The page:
In 2016 Nymaim malware resurfaced and is spreading via an intensive spearphising campaign utilizing malicious Microsoft Word attachments.
Since the original strain of Nymaim was detected back in 2013, with its kill chain and evasion techniques, over 2.8 million infections have resulted. In the first half of 2016, ESET has again observed a marked increase in Nymaim detections.
Principally affecting Poland (54% of detections), Germany (16%) and the United States (12%), the refreshed variant was detected as Win32/TrojanDownloader.Nymaim.BA, reemerging as a spearfishing campaign complete with a malicious attachment (Word.Doc) containing “trick” Marcos. Used to circumvent default Microsoft Word security settings via social engineering, the approach is fairly convincing in English versions of MS Word.
“With its advanced evasion techniques, obfuscation, anti-VM, anti-debugging and control flow capabilities, this two-stage downloader, which used to deliver ransomware as its final payload, has now evolved and is being used to deliver spyware “ says Cassius de Oliveira Puodzius, Security Researcher at ESET Latinoamerica.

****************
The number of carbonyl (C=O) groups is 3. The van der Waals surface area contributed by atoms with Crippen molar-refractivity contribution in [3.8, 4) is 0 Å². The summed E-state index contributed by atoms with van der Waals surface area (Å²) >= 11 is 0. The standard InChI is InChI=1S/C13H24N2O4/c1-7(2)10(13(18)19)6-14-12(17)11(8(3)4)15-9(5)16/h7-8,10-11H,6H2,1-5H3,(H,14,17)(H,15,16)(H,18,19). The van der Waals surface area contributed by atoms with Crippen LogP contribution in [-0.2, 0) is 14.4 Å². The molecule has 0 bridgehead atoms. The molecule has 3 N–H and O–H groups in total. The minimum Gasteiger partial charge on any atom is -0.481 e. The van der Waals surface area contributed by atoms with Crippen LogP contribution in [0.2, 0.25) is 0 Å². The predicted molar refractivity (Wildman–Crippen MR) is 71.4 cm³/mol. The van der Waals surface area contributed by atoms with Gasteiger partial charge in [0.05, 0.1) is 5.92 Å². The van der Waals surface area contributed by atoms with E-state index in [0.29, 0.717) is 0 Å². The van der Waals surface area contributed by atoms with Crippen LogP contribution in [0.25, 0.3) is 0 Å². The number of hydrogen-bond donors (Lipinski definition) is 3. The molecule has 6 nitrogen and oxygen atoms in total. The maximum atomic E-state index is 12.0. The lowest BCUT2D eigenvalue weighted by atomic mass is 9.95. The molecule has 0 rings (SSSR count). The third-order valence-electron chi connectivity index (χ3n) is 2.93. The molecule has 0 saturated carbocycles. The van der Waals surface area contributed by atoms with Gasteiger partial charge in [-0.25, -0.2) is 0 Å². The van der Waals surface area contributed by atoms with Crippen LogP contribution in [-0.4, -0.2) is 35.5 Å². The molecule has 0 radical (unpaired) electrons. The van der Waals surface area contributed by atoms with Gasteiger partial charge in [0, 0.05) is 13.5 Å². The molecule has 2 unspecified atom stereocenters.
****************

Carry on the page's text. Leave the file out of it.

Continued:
In April, the aforementioned version was joined by a hybrid variant of Nymaim and Gozi, its target, financial institutions in North America, also spereading to Latin America, principaly Brazil. This variant has provided attackers remote control over compromised computers instead of the usual file encryption or lock out.
Due to the similarities between targets found in countries with high and low detection rates, we can be relatively confident that financial institutions remain at the center of this campaign.
“Full documentation of this threat is still underway. However, if you suspect that your computer or network has been compromised, we recommend you check the IPs and URLs shared in the full article are not found in your firewall and proxy logs. Either way, a prevention strategy for this threat can be put in place by blacklisting the IPs contacted by this malware at the firewall and the URLs at a proxy, so long as your network supports this kind of filtering,” concludes Puodzius.
Read the whole analysis on ESET’s news blog, Welivesecurity.com.
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